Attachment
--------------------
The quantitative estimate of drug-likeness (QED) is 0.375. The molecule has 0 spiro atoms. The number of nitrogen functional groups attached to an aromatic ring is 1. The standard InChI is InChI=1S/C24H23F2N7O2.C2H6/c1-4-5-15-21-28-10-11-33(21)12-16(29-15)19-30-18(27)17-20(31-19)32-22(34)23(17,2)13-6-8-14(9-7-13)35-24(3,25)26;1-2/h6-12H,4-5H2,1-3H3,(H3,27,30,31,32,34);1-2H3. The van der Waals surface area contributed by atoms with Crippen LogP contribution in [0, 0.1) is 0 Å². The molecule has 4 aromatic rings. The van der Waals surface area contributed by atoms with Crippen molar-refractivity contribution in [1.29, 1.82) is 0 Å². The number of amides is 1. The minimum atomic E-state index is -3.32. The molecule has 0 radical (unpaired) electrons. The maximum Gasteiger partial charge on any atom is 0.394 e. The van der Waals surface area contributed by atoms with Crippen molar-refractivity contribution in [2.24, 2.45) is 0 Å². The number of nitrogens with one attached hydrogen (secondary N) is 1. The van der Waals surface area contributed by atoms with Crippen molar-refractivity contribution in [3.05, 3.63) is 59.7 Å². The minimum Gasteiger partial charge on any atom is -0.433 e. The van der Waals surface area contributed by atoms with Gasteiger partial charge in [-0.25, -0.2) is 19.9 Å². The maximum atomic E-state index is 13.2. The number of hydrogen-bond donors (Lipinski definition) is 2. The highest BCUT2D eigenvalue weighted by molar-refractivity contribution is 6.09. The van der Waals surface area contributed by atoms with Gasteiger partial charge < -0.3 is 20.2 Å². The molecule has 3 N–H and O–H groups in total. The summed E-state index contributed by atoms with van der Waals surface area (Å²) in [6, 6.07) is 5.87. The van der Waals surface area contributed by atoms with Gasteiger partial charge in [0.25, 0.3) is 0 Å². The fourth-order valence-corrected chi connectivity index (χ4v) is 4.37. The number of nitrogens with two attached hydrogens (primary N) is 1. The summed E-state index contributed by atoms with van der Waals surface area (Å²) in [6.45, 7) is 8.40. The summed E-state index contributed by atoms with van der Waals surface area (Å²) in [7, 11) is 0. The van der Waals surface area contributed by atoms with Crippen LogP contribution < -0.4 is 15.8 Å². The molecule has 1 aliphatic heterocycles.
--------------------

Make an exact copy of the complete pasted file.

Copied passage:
The quantitative estimate of drug-likeness (QED) is 0.375. The molecule has 0 spiro atoms. The number of nitrogen functional groups attached to an aromatic ring is 1. The standard InChI is InChI=1S/C24H23F2N7O2.C2H6/c1-4-5-15-21-28-10-11-33(21)12-16(29-15)19-30-18(27)17-20(31-19)32-22(34)23(17,2)13-6-8-14(9-7-13)35-24(3,25)26;1-2/h6-12H,4-5H2,1-3H3,(H3,27,30,31,32,34);1-2H3. The van der Waals surface area contributed by atoms with Crippen LogP contribution in [0, 0.1) is 0 Å². The molecule has 4 aromatic rings. The van der Waals surface area contributed by atoms with Crippen molar-refractivity contribution in [1.29, 1.82) is 0 Å². The number of amides is 1. The minimum atomic E-state index is -3.32. The molecule has 0 radical (unpaired) electrons. The maximum Gasteiger partial charge on any atom is 0.394 e. The van der Waals surface area contributed by atoms with Crippen molar-refractivity contribution in [2.24, 2.45) is 0 Å². The number of nitrogens with one attached hydrogen (secondary N) is 1. The van der Waals surface area contributed by atoms with Crippen molar-refractivity contribution in [3.05, 3.63) is 59.7 Å². The minimum Gasteiger partial charge on any atom is -0.433 e. The van der Waals surface area contributed by atoms with Gasteiger partial charge in [-0.25, -0.2) is 19.9 Å². The maximum atomic E-state index is 13.2. The number of hydrogen-bond donors (Lipinski definition) is 2. The highest BCUT2D eigenvalue weighted by molar-refractivity contribution is 6.09. The van der Waals surface area contributed by atoms with Gasteiger partial charge < -0.3 is 20.2 Å². The molecule has 3 N–H and O–H groups in total. The summed E-state index contributed by atoms with van der Waals surface area (Å²) in [6, 6.07) is 5.87. The van der Waals surface area contributed by atoms with Gasteiger partial charge in [0.25, 0.3) is 0 Å². The fourth-order valence-corrected chi connectivity index (χ4v) is 4.37. The number of nitrogens with two attached hydrogens (primary N) is 1. The summed E-state index contributed by atoms with van der Waals surface area (Å²) in [6.45, 7) is 8.40. The summed E-state index contributed by atoms with van der Waals surface area (Å²) in [7, 11) is 0. The van der Waals surface area contributed by atoms with Crippen LogP contribution < -0.4 is 15.8 Å². The molecule has 1 aliphatic heterocycles.